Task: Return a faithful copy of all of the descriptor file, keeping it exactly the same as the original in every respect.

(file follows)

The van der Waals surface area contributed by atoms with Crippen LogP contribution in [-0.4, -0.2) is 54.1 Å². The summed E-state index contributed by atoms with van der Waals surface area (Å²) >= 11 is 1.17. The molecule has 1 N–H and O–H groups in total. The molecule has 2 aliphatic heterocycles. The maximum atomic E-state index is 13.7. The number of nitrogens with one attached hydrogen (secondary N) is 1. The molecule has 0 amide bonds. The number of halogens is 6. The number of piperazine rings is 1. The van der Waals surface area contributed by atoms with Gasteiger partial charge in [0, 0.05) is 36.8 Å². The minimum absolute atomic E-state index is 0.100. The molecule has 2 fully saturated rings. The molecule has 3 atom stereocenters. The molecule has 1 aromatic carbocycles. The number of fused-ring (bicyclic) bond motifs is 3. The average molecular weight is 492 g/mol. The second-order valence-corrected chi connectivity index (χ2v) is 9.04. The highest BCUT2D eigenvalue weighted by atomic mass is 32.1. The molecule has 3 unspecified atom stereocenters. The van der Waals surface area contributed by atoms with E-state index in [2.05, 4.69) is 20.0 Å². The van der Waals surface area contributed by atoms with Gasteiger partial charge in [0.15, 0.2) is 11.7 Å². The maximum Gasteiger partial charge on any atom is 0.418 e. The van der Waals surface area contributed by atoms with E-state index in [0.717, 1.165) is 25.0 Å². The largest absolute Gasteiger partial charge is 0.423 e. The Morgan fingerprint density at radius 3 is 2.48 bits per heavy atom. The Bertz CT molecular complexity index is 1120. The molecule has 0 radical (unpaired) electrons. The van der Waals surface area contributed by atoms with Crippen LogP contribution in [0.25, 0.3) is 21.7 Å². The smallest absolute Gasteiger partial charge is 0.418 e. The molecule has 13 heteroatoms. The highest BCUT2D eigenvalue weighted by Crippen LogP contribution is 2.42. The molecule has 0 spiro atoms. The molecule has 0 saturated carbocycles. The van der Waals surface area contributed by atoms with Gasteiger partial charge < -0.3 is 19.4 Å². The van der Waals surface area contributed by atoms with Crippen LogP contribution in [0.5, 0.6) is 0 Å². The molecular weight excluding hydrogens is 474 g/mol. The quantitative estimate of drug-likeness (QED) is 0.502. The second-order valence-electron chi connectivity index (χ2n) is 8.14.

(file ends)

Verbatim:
The van der Waals surface area contributed by atoms with Crippen LogP contribution in [-0.4, -0.2) is 54.1 Å². The summed E-state index contributed by atoms with van der Waals surface area (Å²) >= 11 is 1.17. The molecule has 1 N–H and O–H groups in total. The molecule has 2 aliphatic heterocycles. The maximum atomic E-state index is 13.7. The number of nitrogens with one attached hydrogen (secondary N) is 1. The molecule has 0 amide bonds. The number of halogens is 6. The number of piperazine rings is 1. The van der Waals surface area contributed by atoms with Gasteiger partial charge in [0, 0.05) is 36.8 Å². The minimum absolute atomic E-state index is 0.100. The molecule has 2 fully saturated rings. The molecule has 3 atom stereocenters. The molecule has 1 aromatic carbocycles. The number of fused-ring (bicyclic) bond motifs is 3. The average molecular weight is 492 g/mol. The second-order valence-corrected chi connectivity index (χ2v) is 9.04. The highest BCUT2D eigenvalue weighted by atomic mass is 32.1. The molecule has 3 unspecified atom stereocenters. The van der Waals surface area contributed by atoms with E-state index in [2.05, 4.69) is 20.0 Å². The van der Waals surface area contributed by atoms with Gasteiger partial charge in [0.15, 0.2) is 11.7 Å². The maximum Gasteiger partial charge on any atom is 0.418 e. The van der Waals surface area contributed by atoms with E-state index in [0.717, 1.165) is 25.0 Å². The largest absolute Gasteiger partial charge is 0.423 e. The Morgan fingerprint density at radius 3 is 2.48 bits per heavy atom. The Bertz CT molecular complexity index is 1120. The molecule has 0 radical (unpaired) electrons. The van der Waals surface area contributed by atoms with Crippen LogP contribution in [0.25, 0.3) is 21.7 Å². The smallest absolute Gasteiger partial charge is 0.418 e. The molecule has 13 heteroatoms. The highest BCUT2D eigenvalue weighted by Crippen LogP contribution is 2.42. The molecule has 0 spiro atoms. The molecule has 0 saturated carbocycles. The van der Waals surface area contributed by atoms with Gasteiger partial charge < -0.3 is 19.4 Å². The van der Waals surface area contributed by atoms with Crippen LogP contribution in [0.5, 0.6) is 0 Å². The molecular weight excluding hydrogens is 474 g/mol. The quantitative estimate of drug-likeness (QED) is 0.502. The second-order valence-electron chi connectivity index (χ2n) is 8.14.